Reviewed by Steven H Silver
Allen Steele has made a name for himself writing about the near future exploration of the solar system. However, he has also published novels set entirely on earth, such as The Jericho Iteration. While OceanSpace is also set on earth, it is set on an earth as alien as the planets and space stations which made Steele’s reputation. Because of its terrestrial location, perhaps, OceanSpace seems to be a more likely view of the future than many of Steele's other novels.
OceanSpace begins with Joe Niedzwiecki's deep sea encounter with an enormous sea serpent which demolishes his deep sea vehicle, the Doris. Steele does not leave any doubt in the reader's mind that a sea serpent was involved, and most of the characters who hear of the encounter readily believe Joe's claims, which he is able to back up with images he managed to capture on disk.
The serpent, however, is quickly left behind as the novel follows Peter and Judith Lipscomb and their seventeen year old niece, Andie. The Lipscombs are marine researchers attached to Yemaya, the corporation which operates Tethys, a deep sea laboratory. Andie's arrival at Tethys coincides with the arrival of Leslie Sun, a journalist who has been sent to Tethys to write a promotional piece for her magazine, but is intent on finding secrets she can reveal. Steele's experience as a journalist shows through, although he does not portray Sun in the best light.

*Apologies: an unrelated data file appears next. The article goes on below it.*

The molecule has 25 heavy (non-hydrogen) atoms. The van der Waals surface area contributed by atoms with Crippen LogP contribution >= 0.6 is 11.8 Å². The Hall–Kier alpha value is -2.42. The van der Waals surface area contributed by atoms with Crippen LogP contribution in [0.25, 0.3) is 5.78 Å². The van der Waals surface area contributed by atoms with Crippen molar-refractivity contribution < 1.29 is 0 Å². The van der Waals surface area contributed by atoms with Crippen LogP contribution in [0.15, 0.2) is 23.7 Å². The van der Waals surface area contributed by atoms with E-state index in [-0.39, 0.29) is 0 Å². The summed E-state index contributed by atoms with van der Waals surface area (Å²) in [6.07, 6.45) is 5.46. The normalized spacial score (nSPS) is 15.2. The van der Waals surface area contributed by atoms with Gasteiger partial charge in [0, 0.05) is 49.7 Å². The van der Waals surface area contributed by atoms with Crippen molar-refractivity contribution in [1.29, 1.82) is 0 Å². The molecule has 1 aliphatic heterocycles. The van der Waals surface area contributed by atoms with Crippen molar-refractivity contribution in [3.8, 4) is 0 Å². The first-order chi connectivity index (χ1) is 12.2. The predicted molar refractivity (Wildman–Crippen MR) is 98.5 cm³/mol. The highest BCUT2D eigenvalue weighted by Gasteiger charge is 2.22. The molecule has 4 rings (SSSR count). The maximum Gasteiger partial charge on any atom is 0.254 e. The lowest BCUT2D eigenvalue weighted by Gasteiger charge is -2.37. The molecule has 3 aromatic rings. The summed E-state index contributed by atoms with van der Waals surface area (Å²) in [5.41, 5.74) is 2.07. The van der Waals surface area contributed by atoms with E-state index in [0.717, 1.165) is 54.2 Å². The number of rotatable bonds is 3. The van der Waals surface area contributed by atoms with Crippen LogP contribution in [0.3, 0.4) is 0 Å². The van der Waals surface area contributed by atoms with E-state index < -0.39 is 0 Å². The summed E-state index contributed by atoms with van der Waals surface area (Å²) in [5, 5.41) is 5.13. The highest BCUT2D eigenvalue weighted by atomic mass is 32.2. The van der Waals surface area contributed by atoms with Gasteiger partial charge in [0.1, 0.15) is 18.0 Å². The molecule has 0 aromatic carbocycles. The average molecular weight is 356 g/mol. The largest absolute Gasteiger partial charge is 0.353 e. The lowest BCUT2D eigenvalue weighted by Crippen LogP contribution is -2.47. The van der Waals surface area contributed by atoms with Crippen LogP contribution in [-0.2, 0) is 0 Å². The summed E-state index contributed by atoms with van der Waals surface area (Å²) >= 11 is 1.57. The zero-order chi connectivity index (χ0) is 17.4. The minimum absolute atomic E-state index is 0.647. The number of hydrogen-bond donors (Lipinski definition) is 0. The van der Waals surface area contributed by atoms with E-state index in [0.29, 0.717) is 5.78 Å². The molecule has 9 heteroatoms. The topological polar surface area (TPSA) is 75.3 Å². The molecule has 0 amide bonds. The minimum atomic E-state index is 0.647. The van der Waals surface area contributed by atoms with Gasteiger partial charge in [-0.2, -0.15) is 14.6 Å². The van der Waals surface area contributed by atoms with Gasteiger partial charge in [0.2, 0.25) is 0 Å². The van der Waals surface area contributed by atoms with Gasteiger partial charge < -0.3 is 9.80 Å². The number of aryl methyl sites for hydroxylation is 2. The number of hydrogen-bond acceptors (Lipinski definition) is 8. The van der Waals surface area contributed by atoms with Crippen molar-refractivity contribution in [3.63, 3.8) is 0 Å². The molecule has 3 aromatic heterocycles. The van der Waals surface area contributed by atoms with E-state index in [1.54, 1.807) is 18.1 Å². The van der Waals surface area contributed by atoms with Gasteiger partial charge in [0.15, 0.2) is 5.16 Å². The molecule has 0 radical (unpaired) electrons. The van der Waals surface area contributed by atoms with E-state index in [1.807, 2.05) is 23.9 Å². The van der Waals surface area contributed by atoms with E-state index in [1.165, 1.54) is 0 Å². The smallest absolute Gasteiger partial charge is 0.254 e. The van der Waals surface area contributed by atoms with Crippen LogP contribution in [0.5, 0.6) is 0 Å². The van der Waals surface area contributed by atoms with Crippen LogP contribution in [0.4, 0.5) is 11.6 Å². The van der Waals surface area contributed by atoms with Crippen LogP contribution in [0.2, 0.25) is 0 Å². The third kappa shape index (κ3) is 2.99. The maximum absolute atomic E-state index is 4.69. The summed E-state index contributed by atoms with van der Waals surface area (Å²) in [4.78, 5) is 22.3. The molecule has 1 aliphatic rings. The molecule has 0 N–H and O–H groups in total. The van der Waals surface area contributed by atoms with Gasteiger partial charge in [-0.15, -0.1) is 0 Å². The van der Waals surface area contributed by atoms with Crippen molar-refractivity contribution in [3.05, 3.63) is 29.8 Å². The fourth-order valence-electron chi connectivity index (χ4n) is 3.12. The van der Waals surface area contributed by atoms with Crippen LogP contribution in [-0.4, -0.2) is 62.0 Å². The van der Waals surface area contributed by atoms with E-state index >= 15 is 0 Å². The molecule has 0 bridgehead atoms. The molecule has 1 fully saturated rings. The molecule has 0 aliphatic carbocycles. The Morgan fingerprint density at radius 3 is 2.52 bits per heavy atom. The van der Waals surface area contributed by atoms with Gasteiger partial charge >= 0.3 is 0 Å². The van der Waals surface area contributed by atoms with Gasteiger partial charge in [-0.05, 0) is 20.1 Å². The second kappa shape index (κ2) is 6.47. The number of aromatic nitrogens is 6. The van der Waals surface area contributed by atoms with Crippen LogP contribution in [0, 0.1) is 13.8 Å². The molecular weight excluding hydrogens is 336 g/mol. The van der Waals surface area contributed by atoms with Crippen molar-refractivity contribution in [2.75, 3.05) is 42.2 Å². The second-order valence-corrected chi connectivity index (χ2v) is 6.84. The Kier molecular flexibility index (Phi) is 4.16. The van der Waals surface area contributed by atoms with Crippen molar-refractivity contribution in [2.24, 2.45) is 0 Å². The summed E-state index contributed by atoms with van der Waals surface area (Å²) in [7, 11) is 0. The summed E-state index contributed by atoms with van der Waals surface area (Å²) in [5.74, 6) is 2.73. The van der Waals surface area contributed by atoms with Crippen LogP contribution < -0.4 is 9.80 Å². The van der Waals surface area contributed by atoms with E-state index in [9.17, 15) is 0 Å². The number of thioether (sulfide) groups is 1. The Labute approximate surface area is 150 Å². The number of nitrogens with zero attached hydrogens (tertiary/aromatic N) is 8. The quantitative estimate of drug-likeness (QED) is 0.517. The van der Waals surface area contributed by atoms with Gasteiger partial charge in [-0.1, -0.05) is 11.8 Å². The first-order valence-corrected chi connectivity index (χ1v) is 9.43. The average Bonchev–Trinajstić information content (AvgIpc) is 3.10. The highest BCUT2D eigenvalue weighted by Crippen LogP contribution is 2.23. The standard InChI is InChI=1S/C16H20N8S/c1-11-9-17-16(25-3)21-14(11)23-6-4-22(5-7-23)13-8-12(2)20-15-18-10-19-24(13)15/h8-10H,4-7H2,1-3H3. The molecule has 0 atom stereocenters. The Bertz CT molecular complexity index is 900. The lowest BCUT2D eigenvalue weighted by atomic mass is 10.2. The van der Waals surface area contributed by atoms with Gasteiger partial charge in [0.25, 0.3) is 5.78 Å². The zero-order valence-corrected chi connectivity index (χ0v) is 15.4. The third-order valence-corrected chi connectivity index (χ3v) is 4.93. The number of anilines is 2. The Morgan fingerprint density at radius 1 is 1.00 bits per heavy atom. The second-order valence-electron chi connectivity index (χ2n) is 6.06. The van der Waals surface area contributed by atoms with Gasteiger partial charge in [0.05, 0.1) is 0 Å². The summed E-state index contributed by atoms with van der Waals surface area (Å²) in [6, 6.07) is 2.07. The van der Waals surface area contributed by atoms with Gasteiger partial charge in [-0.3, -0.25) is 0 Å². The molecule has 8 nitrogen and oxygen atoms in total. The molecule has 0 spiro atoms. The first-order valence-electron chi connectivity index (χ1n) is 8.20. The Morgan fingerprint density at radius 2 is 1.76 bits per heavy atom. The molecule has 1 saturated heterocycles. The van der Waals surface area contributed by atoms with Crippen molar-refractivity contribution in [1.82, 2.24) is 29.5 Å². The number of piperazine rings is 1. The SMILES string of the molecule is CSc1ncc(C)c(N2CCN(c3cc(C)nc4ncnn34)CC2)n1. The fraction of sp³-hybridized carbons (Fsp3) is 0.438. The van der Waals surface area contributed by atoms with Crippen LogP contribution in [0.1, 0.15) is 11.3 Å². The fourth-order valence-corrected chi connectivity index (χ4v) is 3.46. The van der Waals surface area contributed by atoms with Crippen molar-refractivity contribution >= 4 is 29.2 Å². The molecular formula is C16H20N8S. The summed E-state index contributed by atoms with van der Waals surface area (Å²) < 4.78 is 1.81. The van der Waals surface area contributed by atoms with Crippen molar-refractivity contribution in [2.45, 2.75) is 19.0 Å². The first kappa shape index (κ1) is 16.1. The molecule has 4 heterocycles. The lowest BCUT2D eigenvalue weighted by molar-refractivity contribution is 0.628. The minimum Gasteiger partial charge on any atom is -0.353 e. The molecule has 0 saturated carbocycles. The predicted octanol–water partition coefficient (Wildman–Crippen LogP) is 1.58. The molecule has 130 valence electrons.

Although the scientific aspect of Steele's story has the air of reality to it, many of the events seem a little far fetched. Sun seems a little too able to bend the manager of Tethys to her will and is able to get permission to go on a scientific mission with limited space. Andie is similarly given permission despite a lack of training on both their parts, although this gives Steele the opportunity of explaining how his world works for the benefit of the readers as well as Sun and Andie.
Steele manages to work in several interesting plot twists, ranging from the aforementioned serpent to adultery to an attempted kidnapping. While these make OceanSpace and interesting book, several of the ideas Steele touches on, such as corporate ethics, journalistic integrity, privacy vs. right-to-know, are allowed, like the sea serpent, to be left with only a cursory look.
While the characters and situations are interesting, OceanSpace is, in the end, a little unsatisfying. Steele does not follow through on several potentially intriguing issues which he introduces, instead focusing on the game of espionage which he introduces into the novel.
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